New rules establish a global framework of minimum taxation for multinationals

Pillar Two ensures that large MNEs pay a minimum level of tax. It grants jurisdictions additional taxing rights where other jurisdictions have not exercised their primary taxing rights or income is subject to low tax rates. Pillar Two consists of:

  • Two interlocking domestic rules (together the Global anti-Base Erosion Rules (GloBE) rules): (i) an Income Inclusion Rule (IIR), which imposes top-up tax on a parent entity in respect of the low taxed income of a constituent entity; and (ii) an Undertaxed Payment Rule (UTPR), which denies deductions or requires an equivalent adjustment to the extent the low tax income of a constituent entity is not subject to tax under an IIR; and
  • A treaty-based rule (the Subject to Tax Rule, or STTR) that allows source jurisdictions to impose limited source taxation on certain related party payments subject to tax below a minimum rate. The STTR will be creditable as a covered tax under the GloBE rules.

Pillar Two would normally only apply to MNE groups with a total consolidated revenue above €750 million ($870 million). In addition, MNEs with less turnover may also be impacted as different jurisdictions overhaul their tax codes to conform with the IF.  Pillar Two is expected to be brought into law in 2022 and to be made effective in 2023, with the UTPR coming into effect in 2024.

Outlook on BEPS 2.0 Implementation

Technical details on BEPS 2.0 are to be finalized. For example, revenue sourcing rules determine the revenue deemed to derive from a market jurisdiction. Detailed sourcing rules for specific categories of transactions are to be developed. Members of the IF are targeting an effective date of 2023 for the two pillars. That seems aggressive from a practical implementation standpoint, considering key details of both pillars have not been worked out, and unrealistic from a political perspective, since major components of the plan will need to be ratified in each of the member countries.

Biden Tax Reform – International Tax Rule Changes

The Biden administration has responded to the OECD BEPS 2.0 as well as proposed changes for the U.S. tax policy. Biden’s proposals were aimed at helping fund his multi-trillion infrastructure plan with a big focus on clean energy. Clearly, they were also an attempt to stabilize the international tax architecture.

The House’s current version of President Joe Biden’s tax-and-spend package includes the following international tax rule changes:

  • Global Intangible Low-Taxed Income (GILTI): changes include increasing GILTI rate from the current 10.5% to 15%, using a country-by-country regime, and 5% Qualified Business Asset Investment (QBAI) (except for US possessions). These changes generally apply to tax years beginning after December 31, 2022.
  • Foreign-derived intangible income (FDII): effective FDII rate will be increased from 13.125% to 15.8%, and changes generally apply to tax years beginning after December 31, 2022.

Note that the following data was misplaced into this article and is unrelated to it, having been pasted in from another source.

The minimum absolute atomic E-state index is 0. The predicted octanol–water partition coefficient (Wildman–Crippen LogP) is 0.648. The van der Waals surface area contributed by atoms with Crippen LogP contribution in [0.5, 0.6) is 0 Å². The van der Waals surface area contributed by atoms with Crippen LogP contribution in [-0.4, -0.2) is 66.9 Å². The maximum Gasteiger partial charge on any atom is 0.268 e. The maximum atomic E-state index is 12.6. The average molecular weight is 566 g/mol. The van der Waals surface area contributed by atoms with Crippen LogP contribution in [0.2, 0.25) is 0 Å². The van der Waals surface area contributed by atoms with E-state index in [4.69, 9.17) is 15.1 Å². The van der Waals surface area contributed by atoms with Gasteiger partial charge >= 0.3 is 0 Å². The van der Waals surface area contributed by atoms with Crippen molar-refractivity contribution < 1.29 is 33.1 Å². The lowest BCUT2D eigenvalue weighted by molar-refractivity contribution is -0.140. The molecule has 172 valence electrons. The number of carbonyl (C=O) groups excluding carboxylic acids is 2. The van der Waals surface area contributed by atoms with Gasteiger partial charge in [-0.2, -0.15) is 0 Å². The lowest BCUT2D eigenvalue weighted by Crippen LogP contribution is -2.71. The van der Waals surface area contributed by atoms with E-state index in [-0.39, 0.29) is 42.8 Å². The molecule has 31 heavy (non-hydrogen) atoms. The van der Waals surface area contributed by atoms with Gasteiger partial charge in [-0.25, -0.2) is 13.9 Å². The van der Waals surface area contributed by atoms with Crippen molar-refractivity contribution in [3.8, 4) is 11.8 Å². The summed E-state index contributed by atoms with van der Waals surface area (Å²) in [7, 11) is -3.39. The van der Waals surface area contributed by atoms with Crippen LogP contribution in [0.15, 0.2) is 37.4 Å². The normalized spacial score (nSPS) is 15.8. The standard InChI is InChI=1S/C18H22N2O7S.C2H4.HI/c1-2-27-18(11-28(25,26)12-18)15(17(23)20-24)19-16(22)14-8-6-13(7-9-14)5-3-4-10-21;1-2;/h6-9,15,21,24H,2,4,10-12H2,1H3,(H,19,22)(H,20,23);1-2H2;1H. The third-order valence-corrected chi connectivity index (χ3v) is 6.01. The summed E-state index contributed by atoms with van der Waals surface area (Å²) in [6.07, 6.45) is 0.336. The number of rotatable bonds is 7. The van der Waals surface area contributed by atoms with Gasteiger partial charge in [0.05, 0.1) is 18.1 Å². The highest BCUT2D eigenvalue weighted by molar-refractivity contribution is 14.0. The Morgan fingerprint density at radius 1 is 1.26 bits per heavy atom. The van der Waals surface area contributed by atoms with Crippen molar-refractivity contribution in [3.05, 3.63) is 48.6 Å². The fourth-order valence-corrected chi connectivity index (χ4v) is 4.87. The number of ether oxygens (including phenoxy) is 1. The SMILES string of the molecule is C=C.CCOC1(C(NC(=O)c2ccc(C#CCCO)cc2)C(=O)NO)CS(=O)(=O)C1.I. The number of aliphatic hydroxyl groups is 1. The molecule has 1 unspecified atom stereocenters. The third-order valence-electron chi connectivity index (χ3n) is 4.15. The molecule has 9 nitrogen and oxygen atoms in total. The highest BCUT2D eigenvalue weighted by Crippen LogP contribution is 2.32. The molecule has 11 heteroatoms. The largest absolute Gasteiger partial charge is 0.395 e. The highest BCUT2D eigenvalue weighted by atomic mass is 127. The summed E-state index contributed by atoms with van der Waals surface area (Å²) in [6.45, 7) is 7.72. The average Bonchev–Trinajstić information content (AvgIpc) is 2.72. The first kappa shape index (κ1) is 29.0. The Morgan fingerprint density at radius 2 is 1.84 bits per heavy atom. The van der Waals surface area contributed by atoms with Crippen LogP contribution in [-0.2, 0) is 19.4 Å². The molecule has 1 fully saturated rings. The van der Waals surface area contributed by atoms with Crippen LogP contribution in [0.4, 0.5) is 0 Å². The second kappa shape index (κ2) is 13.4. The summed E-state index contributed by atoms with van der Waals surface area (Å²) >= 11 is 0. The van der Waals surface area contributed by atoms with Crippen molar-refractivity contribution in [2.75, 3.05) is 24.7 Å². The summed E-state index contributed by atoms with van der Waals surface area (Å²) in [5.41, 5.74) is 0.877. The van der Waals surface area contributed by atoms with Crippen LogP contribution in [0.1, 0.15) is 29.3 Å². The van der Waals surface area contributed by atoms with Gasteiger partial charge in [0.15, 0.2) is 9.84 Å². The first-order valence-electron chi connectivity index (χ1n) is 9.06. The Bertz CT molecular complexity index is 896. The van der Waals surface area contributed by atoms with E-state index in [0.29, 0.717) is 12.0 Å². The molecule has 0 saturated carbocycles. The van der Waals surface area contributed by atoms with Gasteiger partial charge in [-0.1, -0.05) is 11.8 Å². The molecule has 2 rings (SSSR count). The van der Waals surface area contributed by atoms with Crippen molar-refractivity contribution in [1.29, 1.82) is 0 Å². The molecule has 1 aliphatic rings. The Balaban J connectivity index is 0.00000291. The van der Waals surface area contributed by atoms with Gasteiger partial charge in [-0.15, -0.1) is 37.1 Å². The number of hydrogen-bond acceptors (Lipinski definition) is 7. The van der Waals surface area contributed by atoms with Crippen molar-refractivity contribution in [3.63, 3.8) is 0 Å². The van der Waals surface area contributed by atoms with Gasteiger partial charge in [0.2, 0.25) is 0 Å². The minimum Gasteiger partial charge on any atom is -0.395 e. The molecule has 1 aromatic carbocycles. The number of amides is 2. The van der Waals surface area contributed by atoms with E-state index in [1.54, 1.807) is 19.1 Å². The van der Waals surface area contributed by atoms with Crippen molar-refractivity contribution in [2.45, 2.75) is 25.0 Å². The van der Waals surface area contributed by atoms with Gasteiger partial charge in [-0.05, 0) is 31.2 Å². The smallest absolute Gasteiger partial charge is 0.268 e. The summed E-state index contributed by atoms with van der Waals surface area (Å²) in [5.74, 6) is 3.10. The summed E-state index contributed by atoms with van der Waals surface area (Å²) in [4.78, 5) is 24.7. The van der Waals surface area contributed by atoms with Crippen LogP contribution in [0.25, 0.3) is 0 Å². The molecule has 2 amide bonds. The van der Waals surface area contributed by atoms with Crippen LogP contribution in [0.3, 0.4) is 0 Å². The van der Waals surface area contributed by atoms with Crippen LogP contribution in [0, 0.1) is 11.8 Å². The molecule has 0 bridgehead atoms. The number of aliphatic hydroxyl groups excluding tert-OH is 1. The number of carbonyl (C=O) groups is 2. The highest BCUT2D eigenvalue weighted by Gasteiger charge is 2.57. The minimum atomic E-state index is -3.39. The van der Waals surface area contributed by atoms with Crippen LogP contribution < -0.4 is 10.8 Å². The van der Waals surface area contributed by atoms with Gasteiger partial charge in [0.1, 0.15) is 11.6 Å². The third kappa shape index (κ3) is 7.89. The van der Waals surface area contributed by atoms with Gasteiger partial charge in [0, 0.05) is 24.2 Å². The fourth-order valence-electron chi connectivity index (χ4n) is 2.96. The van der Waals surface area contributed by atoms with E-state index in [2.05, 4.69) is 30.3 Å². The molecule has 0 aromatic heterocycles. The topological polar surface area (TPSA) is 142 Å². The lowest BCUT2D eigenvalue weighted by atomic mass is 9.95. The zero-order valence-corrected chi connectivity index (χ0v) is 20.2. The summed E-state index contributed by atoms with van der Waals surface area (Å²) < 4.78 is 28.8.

• Base Erosion and Anti-Abuse Tax (BEAT): Biden framework calls for “penalty rate on any foreign corporations based in countries that do not” abide by OECD agreement. The revised House BEAT provision includes increasing the BEAT tax rate from the current 10% to 18% by 2025. In interim years, the BEAT rate increases to 12.5% in 2023 and 15% in 2024.
  • 163(n) limitation on deduction for interest expense: there will be no 5-year carryforward limitation, which allows indefinite carryforward of disallowed interest.

Transfer pricing implications for MNEs

A lot of uncertainties remain. COVID-19 has had fundamental impacts on how we live, work, and do business. COVID-related spending and other economic challenges may prompt increased scrutiny from tax authorities. But some businesses may be able to turn these challenges into opportunities. Here are some strategies and practices that can make a difference:

  • Plan for uncertainty. The economic and regulatory environments remain fluid, so it is critical for companies to review their business operations and transfer pricing policies more regularly and adjust along with these changes. The proposed tax rules may affect incentives regarding the location of profits and investments. MNEs should plan ahead by modeling the potential tax impacts of these new rules to quantify the effects. Reviewing financial results and adjusting only for the year-end may trigger customs and corporate tax audits.
  • Optimize operating model and strategic planning. Broadly speaking, one might expect BEPS 2.0 to lead MNEs to shift from centralized operating structures to multi-hub models where high-value business functions are spread out across multiple jurisdictions. This potential shift from centralized to multi-hub operating models through business restructurings and reorganizations may require additional resources and efforts in business valuation, financial reporting, and tax planning.